A paralysis injury could result in physical and mental suffering. Following a paralysis injury, a victim could be facing lost wages, medical expenses, and the inability to perform day-to-day tasks.
The physical, emotional, and financial issues that arise following a serious neck or back injury can be overwhelming. If you now live with paralysis following an accident, a practiced catastrophic injury attorney might be able to help. An Augusta paralysis injury lawyer could help you seek damages from the negligent party responsible for your injuries.
Paralysis is the inability to move a body part, typically due to an injury to the spinal cord. A victim may lose mobility in the body parts below the injury as it cuts off communication with the brain.
There are two classifications of paralysis: localized and generalized. Localized paralysis is immobility in one area or body part, such as someone’s vocal cords or feet. Generalized paralysis is more commonly known and is the paralysis of a group of body parts. Spastic paralysis occurs when muscles are stiff and tend to tighten, a common symptom of cerebral palsy. On the other hand, flaccid paralysis occurs when muscles sag and shrink. Other types of generalized paralysis include:
There are other factors that could impact the variations between paralysis injuries, such as the duration of the paralysis. Some paralysis injuries last a lifetime, while others are temporary.
An Augusta attorney could assist people living with paralysis in seeking economic and non-economic damages in court. Economic damages provide plaintiffs with compensation for monetary losses that they incurred as a result of their injuries. These losses might include out-of-pocket expenses, lost wages, and medical bills. Non-economic damages provide compensation for emotional losses such as pain and suffering and loss of enjoyment of life caused by the injury.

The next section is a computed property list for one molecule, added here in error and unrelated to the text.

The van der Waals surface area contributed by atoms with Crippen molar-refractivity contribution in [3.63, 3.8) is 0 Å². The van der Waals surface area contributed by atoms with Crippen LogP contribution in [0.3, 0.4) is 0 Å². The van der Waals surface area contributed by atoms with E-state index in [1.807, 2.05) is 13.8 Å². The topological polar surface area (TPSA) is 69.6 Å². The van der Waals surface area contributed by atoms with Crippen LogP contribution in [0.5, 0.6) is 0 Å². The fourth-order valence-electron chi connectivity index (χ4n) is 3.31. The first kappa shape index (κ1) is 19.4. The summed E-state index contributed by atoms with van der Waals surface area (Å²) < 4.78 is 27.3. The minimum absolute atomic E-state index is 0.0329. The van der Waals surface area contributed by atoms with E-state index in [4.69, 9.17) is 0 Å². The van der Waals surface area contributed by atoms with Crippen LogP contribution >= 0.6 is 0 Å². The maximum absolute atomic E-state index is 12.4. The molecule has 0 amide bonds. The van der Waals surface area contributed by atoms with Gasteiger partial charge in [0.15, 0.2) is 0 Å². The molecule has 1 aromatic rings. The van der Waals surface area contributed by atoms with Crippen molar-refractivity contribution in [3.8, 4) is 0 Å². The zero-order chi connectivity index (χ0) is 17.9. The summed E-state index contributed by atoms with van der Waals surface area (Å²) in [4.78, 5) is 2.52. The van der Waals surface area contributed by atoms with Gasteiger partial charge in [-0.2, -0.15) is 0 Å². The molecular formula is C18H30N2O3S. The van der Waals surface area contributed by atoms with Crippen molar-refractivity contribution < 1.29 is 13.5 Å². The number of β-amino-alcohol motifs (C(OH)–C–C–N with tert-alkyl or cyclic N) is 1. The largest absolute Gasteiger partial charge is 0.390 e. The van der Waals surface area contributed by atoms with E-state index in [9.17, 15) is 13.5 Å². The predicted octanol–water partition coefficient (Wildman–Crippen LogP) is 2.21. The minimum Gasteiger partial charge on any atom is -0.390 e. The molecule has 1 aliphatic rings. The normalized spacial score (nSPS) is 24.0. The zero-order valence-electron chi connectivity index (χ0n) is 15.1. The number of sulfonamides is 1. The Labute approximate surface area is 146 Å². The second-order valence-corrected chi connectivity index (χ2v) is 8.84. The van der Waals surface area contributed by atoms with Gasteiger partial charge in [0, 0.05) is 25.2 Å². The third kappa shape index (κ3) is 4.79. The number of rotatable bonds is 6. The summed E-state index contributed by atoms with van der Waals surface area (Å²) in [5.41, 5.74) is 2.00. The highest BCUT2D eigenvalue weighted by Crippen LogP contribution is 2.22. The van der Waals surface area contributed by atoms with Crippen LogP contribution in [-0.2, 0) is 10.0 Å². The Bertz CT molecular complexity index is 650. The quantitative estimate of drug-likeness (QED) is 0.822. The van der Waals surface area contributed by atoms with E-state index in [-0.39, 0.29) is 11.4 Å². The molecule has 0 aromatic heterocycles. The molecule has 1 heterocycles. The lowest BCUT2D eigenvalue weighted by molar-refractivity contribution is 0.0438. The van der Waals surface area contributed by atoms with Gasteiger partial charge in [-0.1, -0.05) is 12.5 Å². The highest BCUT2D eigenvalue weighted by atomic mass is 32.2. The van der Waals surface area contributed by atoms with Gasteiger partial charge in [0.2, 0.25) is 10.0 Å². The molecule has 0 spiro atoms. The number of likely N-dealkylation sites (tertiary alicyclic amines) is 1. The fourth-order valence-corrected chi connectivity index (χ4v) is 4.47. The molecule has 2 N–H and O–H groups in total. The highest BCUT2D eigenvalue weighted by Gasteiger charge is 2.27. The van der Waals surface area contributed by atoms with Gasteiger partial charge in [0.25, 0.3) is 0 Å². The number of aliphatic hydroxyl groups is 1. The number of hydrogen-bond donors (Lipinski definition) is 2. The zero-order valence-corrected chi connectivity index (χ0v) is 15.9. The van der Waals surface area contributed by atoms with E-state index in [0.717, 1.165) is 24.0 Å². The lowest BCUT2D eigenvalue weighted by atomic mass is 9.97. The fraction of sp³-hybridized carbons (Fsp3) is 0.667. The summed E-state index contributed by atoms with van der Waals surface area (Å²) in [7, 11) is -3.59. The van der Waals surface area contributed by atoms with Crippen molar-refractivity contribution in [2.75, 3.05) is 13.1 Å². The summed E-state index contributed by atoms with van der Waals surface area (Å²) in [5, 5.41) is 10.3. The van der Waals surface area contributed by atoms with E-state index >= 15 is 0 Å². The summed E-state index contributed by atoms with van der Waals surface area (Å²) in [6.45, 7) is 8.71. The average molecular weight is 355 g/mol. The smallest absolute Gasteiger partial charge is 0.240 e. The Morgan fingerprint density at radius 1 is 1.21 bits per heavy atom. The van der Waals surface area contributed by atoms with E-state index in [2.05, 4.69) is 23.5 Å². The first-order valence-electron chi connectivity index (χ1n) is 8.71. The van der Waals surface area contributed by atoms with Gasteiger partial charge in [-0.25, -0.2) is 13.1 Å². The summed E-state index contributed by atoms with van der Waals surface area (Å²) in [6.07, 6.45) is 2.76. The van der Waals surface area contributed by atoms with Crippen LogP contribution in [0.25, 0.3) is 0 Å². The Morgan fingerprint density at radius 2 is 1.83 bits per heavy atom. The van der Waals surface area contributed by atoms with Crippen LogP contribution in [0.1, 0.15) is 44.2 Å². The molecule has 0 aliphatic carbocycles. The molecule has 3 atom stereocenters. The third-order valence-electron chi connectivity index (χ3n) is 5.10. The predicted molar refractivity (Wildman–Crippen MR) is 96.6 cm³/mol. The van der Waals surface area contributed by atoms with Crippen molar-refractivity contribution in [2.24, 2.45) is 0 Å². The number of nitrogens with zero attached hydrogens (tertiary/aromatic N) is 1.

If a plaintiff is seeking damages is partially at fault for causing their own injuries, it could impact the amount of damages they receive. The legal doctrine of comparative fault states that if a plaintiff is partly at responsible for their accident, their total compensation will be reduced by their percentage of fault. In some cases, they could be barred from recovering damages entirely.
Georgia follows the 50 percent bar standard, an extension of the modified comparative fault rule. According to the rule, plaintiffs are barred from recovering damages if the court finds that they were 50 percent at fault or greater. An injury victim may recover damages at a reduced amount if they are less than 50 percent responsible.
Paralysis injuries could permanently alter your life. You may find it difficult to obtain employment or perform daily activities. With the right legal guidance, you could hold those responsible for your injuries accountable.
An Augusta paralysis injury lawyer could help you gather the evidence needed to build a strong case to recover the compensation you deserve. To find out more, call today.